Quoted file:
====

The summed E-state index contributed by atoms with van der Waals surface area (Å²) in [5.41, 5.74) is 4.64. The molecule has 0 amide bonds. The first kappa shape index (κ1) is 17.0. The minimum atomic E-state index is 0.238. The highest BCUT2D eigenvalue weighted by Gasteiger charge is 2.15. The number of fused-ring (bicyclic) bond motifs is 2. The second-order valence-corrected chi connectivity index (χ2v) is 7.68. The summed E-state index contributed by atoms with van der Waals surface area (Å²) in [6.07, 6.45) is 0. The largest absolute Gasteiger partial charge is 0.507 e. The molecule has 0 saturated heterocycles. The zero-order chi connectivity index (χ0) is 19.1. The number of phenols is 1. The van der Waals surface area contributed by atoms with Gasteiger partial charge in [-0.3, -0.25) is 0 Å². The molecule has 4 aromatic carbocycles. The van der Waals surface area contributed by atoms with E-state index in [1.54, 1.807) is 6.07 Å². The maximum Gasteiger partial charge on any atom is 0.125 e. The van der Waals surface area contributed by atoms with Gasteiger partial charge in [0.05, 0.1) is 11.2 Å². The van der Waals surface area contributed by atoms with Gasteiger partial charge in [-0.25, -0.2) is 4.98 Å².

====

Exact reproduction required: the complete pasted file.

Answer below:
The summed E-state index contributed by atoms with van der Waals surface area (Å²) in [5.41, 5.74) is 4.64. The molecule has 0 amide bonds. The first kappa shape index (κ1) is 17.0. The minimum atomic E-state index is 0.238. The highest BCUT2D eigenvalue weighted by Gasteiger charge is 2.15. The number of fused-ring (bicyclic) bond motifs is 2. The second-order valence-corrected chi connectivity index (χ2v) is 7.68. The summed E-state index contributed by atoms with van der Waals surface area (Å²) in [6.07, 6.45) is 0. The largest absolute Gasteiger partial charge is 0.507 e. The molecule has 0 saturated heterocycles. The zero-order chi connectivity index (χ0) is 19.1. The number of phenols is 1. The van der Waals surface area contributed by atoms with Gasteiger partial charge in [-0.3, -0.25) is 0 Å². The molecule has 4 aromatic carbocycles. The van der Waals surface area contributed by atoms with E-state index in [1.54, 1.807) is 6.07 Å². The maximum Gasteiger partial charge on any atom is 0.125 e. The van der Waals surface area contributed by atoms with Gasteiger partial charge in [0.05, 0.1) is 11.2 Å². The van der Waals surface area contributed by atoms with Gasteiger partial charge in [-0.25, -0.2) is 4.98 Å².